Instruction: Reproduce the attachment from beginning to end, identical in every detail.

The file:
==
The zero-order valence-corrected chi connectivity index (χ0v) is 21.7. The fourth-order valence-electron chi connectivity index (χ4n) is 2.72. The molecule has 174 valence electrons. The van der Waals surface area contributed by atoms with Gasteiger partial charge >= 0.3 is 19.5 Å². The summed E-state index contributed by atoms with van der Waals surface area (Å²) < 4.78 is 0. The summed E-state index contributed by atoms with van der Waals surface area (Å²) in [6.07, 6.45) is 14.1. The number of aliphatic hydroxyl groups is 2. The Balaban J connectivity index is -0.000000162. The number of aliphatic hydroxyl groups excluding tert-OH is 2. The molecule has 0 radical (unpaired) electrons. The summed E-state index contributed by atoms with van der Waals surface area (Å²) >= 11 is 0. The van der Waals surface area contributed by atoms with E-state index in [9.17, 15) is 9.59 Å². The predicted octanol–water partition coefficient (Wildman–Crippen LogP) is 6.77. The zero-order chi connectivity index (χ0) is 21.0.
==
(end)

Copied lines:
The zero-order valence-corrected chi connectivity index (χ0v) is 21.7. The fourth-order valence-electron chi connectivity index (χ4n) is 2.72. The molecule has 174 valence electrons. The van der Waals surface area contributed by atoms with Gasteiger partial charge >= 0.3 is 19.5 Å². The summed E-state index contributed by atoms with van der Waals surface area (Å²) < 4.78 is 0. The summed E-state index contributed by atoms with van der Waals surface area (Å²) in [6.07, 6.45) is 14.1. The number of aliphatic hydroxyl groups is 2. The Balaban J connectivity index is -0.000000162. The number of aliphatic hydroxyl groups excluding tert-OH is 2. The molecule has 0 radical (unpaired) electrons. The summed E-state index contributed by atoms with van der Waals surface area (Å²) >= 11 is 0. The van der Waals surface area contributed by atoms with E-state index in [9.17, 15) is 9.59 Å². The predicted octanol–water partition coefficient (Wildman–Crippen LogP) is 6.77. The zero-order chi connectivity index (χ0) is 21.0.